An indifference curve. What is Indifference Curve: Definition, Assumptions, Properties 2022-12-22
An indifference curve Rating:
An indifference curve is a graphical representation of a consumer's preferences for two goods or services. It shows the combination of the two goods that would provide the same level of satisfaction or utility to the consumer. The indifference curve is a useful tool in economics because it helps to understand how a consumer's preferences change as the price or availability of goods changes.
An indifference curve is typically plotted on a graph with one good on the x-axis and the other good on the y-axis. The curve itself represents all the combinations of the two goods that provide the same level of satisfaction to the consumer. The higher the curve, the more of both goods the consumer is willing to consume to maintain a given level of satisfaction.
There are a few key properties of an indifference curve that are important to understand. First, an indifference curve is downward sloping, which means that as the quantity of one good increases, the quantity of the other good must decrease in order for the consumer to maintain the same level of satisfaction. This is because, as the quantity of one good increases, the consumer's utility or satisfaction from consuming that good decreases, so they must compensate by consuming more of the other good.
Second, indifference curves are convex to the origin, which means that they curve inward as they approach the x and y axes. This reflects the fact that, as the quantity of one good increases, the marginal utility or satisfaction gained from consuming that good decreases. As a result, the consumer is willing to give up more of the other good in order to maintain the same level of satisfaction.
Finally, indifference curves are non-intersecting, which means that they do not intersect or overlap with one another. This reflects the fact that a consumer's preferences for different combinations of goods are unique and cannot be ranked equally.
Indifference curves are often used in economic analysis to understand how consumers make decisions about what to buy and how much to buy. For example, if the price of one good increases, the consumer may choose to substitute a cheaper alternative in order to maintain their desired level of satisfaction. Indifference curves can also be used to compare the preferences of different consumers and to understand how changes in the market affect consumer behavior.
Overall, indifference curves are a valuable tool for understanding consumer behavior and making economic decisions. They help to illustrate how a consumer's preferences change as the price and availability of goods change, and how consumers make trade-offs between different goods in order to maximize their satisfaction.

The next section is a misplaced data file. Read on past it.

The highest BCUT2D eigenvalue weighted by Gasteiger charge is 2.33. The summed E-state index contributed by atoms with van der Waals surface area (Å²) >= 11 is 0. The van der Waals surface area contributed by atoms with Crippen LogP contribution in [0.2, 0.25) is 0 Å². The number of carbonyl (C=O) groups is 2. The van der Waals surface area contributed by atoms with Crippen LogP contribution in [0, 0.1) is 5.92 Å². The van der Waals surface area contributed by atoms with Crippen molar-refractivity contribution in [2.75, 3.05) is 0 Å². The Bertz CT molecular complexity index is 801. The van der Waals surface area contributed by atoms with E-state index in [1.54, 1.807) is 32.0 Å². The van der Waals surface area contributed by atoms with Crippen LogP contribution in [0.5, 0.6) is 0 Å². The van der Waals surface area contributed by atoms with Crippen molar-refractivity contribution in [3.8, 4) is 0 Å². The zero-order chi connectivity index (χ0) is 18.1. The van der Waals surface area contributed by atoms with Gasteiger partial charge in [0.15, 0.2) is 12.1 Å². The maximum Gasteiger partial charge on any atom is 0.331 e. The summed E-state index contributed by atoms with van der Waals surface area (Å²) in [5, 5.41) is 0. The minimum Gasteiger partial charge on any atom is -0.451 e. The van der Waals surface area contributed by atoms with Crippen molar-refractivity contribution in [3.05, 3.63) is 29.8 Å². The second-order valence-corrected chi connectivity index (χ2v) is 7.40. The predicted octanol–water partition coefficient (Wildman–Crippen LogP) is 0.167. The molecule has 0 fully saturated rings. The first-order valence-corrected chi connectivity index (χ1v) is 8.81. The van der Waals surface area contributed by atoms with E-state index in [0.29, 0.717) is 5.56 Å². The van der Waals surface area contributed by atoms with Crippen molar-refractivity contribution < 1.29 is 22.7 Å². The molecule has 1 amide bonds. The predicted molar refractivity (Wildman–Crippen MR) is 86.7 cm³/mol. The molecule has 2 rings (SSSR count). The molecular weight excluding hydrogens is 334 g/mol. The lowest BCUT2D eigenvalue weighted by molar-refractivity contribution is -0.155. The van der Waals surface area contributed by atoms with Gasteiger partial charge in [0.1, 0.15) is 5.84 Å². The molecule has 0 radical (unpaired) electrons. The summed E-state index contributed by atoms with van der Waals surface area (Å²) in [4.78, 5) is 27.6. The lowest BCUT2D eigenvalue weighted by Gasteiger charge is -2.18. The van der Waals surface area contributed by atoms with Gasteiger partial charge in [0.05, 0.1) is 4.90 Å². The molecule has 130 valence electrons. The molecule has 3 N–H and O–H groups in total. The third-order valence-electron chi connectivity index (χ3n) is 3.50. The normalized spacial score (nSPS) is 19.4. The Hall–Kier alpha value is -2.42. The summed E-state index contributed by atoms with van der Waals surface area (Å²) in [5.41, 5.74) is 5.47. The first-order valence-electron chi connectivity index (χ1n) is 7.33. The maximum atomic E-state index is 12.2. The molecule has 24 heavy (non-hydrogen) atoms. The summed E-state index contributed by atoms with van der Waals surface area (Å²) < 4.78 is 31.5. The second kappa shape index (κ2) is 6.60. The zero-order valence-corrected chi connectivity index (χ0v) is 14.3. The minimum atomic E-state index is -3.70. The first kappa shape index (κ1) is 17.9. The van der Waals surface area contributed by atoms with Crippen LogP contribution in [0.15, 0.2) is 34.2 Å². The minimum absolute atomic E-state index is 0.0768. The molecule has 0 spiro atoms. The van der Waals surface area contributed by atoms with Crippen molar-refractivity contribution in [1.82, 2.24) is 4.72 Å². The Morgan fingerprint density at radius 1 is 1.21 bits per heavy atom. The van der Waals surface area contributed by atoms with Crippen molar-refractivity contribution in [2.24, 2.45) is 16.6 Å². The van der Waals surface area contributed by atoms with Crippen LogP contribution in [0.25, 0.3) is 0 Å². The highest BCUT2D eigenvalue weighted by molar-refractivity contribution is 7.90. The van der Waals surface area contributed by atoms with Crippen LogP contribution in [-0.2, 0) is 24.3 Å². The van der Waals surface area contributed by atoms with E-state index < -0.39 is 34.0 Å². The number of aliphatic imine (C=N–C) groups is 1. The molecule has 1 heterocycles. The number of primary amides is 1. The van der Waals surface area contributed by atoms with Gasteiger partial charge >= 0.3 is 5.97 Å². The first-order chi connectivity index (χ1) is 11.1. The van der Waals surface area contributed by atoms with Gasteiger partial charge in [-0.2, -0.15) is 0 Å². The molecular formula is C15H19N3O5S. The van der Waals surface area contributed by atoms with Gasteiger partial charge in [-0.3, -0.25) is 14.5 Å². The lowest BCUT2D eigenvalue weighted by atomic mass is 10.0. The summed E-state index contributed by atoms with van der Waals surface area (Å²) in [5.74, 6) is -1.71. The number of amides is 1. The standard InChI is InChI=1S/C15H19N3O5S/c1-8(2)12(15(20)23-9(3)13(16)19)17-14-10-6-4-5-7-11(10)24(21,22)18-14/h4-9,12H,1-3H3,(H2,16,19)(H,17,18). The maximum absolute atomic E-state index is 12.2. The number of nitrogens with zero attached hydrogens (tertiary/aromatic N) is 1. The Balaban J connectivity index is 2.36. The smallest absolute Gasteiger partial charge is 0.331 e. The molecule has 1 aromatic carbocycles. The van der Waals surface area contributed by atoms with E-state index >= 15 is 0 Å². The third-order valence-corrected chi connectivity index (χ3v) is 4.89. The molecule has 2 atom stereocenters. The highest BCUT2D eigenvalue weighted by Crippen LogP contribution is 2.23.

Indifference curves and budget lines
Explain the Marginal Rate of Substitution. Example of choice of goods which give consumers the same utility Table plotted as indifference curve Diminishing marginal utility The indifference curve is convex because of Indifference curve map We can also show different indifference curves. To understand their function, start by thinking about the substitution effect with this question: How would Ogden change his consumption if the relative prices of the two goods changed, but this change in relative prices did not affect his utility? However, they can, and do, identify what choices would give them more, or less, or the same amount of satisfaction. The movement from the original choice A to point C shows how Quentin substitutes toward more present consumption and less future consumption in response to the lower interest rate, with no change in utility. In an intertemporal choice, each indifference curve shows the combinations of present and future consumption that provide a certain level of utility. I4 gives the highest net utility. As we know, all combinations of good A and good B that lie on the same indifference curve make the consumer equally happy.
What is Indifference Curve: Definition, Assumptions, Properties
Updated Jun 26, 2020 Published May 15, 2017 Indifference curves are graphs that represent various combinations of two commodities which an individual considers equally valuable. What Is an Indifference Curve? If the price of petrol rises, then it is relatively cheaper to go by bus. Many students find it easiest to first select the tangency point C where the original indifference curve touches the dashed line, and then to draw the original indifference curve through A and C. Thus, while indifference curves have the same general shape—they slope down, and the slope is steeper on the left and flatter on the right—the specific shape of indifference curves can be different for every person. However, Quentin has just realized that his expected rate of return was unrealistically high. Therefore the indifference curve is convex towards the origin. In this case, where the price of one good increases, buying power is reduced, so the income effect means that consumption of both goods should fall if they are both normal goods, which it is reasonable to assume unless there is reason to believe otherwise.
The dashed line is drawn parallel to the new budget set, so that its slope reflects the lower rate of return, but is tangent to the original indifference curve. A choice like G is affordable to Lilly, but it lies on indifference curve Ul and thus provides less utility than choice B, which is on indifference curve Um. When the price of pizza increased, Ogden consumed less of it, for two reasons shown in the exhibit: the substitution effect of the higher price led him to consume less and the income effect of the higher price also led him to consume less. If the consumer decided to cut down the quantity of X commodity and keep the utility level unchanged, he should substitute some units from the Y commodity. Therefore, the consumer is indifferent over these two bundles of commodities. Further, this assumption shows that consumers know all relevant information on the market. If oranges get cheaper, people fire up their juicing machines and ease off on other fruits and foods.